Downtown Austin Alliance CEO Dewitt Peart and other Austin business leaders asked lawmakers not to pass HB 3899. Four local chambers of commerce signed on to a letter submitted to lawmakers by Bill McCamley, Executive Director of Transit Forward. “The business communities here in Austin support this project,” he said. “They worry about the consequences of this bill for an extremely important infrastructure project.”
John Langmore, an Austin attorney who formerly served as vice chair of CapMetro, said that HB 3899 “is not about transparency or fiscal conservatism or much less about anything that was illegal. It’s really the attempt to overturn the will of the voters for a mode of transportation that the bill’s author and some of their supporters disagree with.”
“The biggest issue with the bill is that this is an impediment and an awful precedent with respect to delivering much needed infrastructure in Austin and in the State of Texas in general.”
Langmore currently chairs a citizen bond advisory committee for Travis County and was the policy director of the Texas House Transportation Committee in 2003. He warned that the passage of HB 3899 could have “a chilling effect on infrastructure projects across the state.”
In response to a question from Capriglione about the changed scope of the project, Langmore said, “Large-scale infrastructure projects virtually always change in scope and cost, especially now with inflation running as high as it is. That cannot be the basis for a new vote on projects that already have been approved by voters once.”
Alex Meade, representing himself, argued that it was too early to bring the issue back to the polls: “As we’ve evolved as a democracy we’ve realized that there’s a need for balance between on the one hand being able to change our minds and on the other hand being able to make decisions and stick with them and allow people to rely on the decisions that have been made.”
“And that’s my concern with this bill: that it takes us too far in the direction of quickly changing our minds and without being able to rely on the decisions we’ve made,” he said. Austin voters “understood there would be a tax increase, there would be bonds involved, even if it wasn’t a bond proposition. It does seem that this is relitigating the same issue on the ballot even if that’s not precisely what’s happening.”
Trust indicators: Bulldog reporter Daniel Van Oudenaren is a journalist with 13 years experience in local, state, and international reporting.
Correction: This article originally misidentified the witness Alex Meade as a member of the Texas Transportation Commission. He is not.
Thank you for this information. It’s tough for the average Austinite (me) to fully comprehend all the complexities wrapped around PC. It’s frankly beyond tiresome as Austin is constantly picked on by our state legislature with seemingly no concern for doing the complete opposite of their campaign promises.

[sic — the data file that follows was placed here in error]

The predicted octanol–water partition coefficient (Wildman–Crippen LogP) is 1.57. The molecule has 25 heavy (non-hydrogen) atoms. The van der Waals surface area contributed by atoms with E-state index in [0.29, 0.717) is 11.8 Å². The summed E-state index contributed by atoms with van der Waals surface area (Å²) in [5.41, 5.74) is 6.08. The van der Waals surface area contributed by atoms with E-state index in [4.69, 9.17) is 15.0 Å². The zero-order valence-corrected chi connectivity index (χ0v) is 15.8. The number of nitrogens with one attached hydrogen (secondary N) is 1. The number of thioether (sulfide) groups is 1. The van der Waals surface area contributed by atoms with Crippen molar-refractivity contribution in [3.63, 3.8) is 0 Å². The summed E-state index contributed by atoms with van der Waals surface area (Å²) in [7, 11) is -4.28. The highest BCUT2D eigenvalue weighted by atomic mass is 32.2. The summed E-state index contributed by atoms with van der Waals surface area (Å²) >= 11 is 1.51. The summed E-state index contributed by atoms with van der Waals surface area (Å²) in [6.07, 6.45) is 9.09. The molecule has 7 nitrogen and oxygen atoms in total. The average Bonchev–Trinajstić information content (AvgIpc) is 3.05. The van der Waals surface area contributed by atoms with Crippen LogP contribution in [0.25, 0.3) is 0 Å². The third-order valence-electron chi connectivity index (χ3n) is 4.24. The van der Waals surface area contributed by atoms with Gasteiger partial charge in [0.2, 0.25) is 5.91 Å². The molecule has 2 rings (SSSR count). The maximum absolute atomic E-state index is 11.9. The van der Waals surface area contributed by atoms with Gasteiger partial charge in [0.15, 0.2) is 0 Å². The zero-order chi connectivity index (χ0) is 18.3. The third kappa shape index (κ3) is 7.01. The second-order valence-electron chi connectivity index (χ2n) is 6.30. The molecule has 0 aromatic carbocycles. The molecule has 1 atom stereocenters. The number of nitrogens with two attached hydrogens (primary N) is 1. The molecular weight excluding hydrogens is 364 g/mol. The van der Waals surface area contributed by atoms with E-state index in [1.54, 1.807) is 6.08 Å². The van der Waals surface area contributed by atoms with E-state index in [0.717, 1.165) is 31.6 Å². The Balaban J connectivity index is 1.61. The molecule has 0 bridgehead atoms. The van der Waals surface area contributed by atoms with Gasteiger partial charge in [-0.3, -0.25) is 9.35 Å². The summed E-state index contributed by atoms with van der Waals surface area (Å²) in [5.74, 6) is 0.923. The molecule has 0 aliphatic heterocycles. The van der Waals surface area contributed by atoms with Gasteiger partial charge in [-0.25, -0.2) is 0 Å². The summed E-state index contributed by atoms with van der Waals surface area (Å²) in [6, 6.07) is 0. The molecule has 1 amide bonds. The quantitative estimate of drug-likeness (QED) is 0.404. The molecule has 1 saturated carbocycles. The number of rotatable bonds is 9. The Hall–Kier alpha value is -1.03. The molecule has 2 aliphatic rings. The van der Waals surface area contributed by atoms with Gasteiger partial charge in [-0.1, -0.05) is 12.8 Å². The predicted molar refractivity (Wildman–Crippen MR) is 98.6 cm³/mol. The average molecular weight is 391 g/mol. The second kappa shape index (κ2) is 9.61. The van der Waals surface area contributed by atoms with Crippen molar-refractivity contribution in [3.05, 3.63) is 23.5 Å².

If Project Connect support remains strong despite the significant scaling back, then there shouldn’t be much of a concern with the Transit Partnership accepting accountability to confirm the ongoing support through a vote every time they need more money… which let’s face it, given their past performance is likely to be the case. Or does accountability not mean what it used to mean?
Most “voters” didn’t understand the intricacies of Project Connect (ProCON), much less its arcane, “house of cards” funding scheme. The words “bond” and “debt” were never used much less debated. The key fact is: Austin voters didn’t vote for bonds and the none of the legally required public bond disclosure, existed on the ballot. Most believed the “record-historic” tax increase with manna from D.C., was paying the tab. Proponents want to re-write history and claim everyone knew they were voting on bonds and billions more in debt; media coverage from the election shows that is false. Be honest, did you believe you were voting on a bond in 2020?
Do we need transparency or a say in how our tax dollars and credit are used? ATP has Bait and Switched the plan with a shadow of what was voted on, raised the cost voters were told by 59%; apparently that’s no problem.
Threatening federal funding and other state infrastructure issues is desperate, unproven fear mongering. There’s no reason to “grandfather” the ATP, they haven’t yet issued any bonds yet.
How is empowering voters to have a say in the debt taken out in their name “disrespectful”, Mr Mayor? Austin homeowners and renters are being had, how many actually use transit in this city? At its essence this bill is about TRANSPARENCY and DEMOCRACY.
Daniel, it was nice to meet you in person. Thank you for hanging in there and covering this. I think you captured a lot of the back and forth that went on.
There was a lot of media explaining that the Project Connect ballot issue was a tax rate election, NOT an approval of a bond. I don’t think voters understood that it would turn out to be both. I also don’t think the voters expected the initial investment to be so drastically reduced compared to what was presented.